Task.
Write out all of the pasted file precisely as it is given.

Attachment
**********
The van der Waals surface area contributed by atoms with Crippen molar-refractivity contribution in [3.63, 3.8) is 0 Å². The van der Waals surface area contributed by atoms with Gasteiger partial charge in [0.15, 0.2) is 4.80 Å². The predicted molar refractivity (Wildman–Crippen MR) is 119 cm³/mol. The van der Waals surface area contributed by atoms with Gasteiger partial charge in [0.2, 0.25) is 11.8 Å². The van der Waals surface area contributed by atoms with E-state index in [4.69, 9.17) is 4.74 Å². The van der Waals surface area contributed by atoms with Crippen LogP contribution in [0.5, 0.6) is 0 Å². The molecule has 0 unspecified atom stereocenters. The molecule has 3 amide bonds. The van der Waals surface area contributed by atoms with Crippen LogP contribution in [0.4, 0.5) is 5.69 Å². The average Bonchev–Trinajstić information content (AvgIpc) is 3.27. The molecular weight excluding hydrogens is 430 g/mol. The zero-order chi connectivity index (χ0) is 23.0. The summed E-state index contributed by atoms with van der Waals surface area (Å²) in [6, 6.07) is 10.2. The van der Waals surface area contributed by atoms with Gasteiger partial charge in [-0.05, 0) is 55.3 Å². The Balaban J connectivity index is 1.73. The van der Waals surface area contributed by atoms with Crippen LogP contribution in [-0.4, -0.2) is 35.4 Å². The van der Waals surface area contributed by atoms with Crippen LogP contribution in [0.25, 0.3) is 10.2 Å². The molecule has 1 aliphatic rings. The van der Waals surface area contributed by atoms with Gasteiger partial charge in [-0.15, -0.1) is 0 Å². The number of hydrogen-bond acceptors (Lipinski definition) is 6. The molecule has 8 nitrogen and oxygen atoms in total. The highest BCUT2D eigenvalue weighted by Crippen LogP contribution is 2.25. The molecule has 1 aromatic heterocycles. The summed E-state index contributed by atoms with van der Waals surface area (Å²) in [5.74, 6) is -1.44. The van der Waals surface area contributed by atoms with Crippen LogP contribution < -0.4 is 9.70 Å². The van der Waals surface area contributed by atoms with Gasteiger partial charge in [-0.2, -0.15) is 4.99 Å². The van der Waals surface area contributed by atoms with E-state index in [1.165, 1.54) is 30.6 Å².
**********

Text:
The van der Waals surface area contributed by atoms with Crippen molar-refractivity contribution in [3.63, 3.8) is 0 Å². The van der Waals surface area contributed by atoms with Gasteiger partial charge in [0.15, 0.2) is 4.80 Å². The predicted molar refractivity (Wildman–Crippen MR) is 119 cm³/mol. The van der Waals surface area contributed by atoms with Gasteiger partial charge in [0.2, 0.25) is 11.8 Å². The van der Waals surface area contributed by atoms with E-state index in [4.69, 9.17) is 4.74 Å². The van der Waals surface area contributed by atoms with Crippen LogP contribution in [0.5, 0.6) is 0 Å². The molecule has 0 unspecified atom stereocenters. The molecule has 3 amide bonds. The van der Waals surface area contributed by atoms with Crippen LogP contribution in [0.4, 0.5) is 5.69 Å². The average Bonchev–Trinajstić information content (AvgIpc) is 3.27. The molecular weight excluding hydrogens is 430 g/mol. The zero-order chi connectivity index (χ0) is 23.0. The summed E-state index contributed by atoms with van der Waals surface area (Å²) in [6, 6.07) is 10.2. The van der Waals surface area contributed by atoms with Gasteiger partial charge in [-0.05, 0) is 55.3 Å². The Balaban J connectivity index is 1.73. The van der Waals surface area contributed by atoms with Crippen LogP contribution in [-0.4, -0.2) is 35.4 Å². The van der Waals surface area contributed by atoms with Crippen LogP contribution in [0.25, 0.3) is 10.2 Å². The molecule has 1 aliphatic rings. The van der Waals surface area contributed by atoms with Gasteiger partial charge in [-0.15, -0.1) is 0 Å². The number of hydrogen-bond acceptors (Lipinski definition) is 6. The molecule has 8 nitrogen and oxygen atoms in total. The highest BCUT2D eigenvalue weighted by Crippen LogP contribution is 2.25. The molecule has 1 aromatic heterocycles. The summed E-state index contributed by atoms with van der Waals surface area (Å²) in [5.74, 6) is -1.44. The van der Waals surface area contributed by atoms with Crippen LogP contribution < -0.4 is 9.70 Å². The van der Waals surface area contributed by atoms with Gasteiger partial charge in [-0.2, -0.15) is 4.99 Å². The van der Waals surface area contributed by atoms with E-state index in [1.165, 1.54) is 30.6 Å².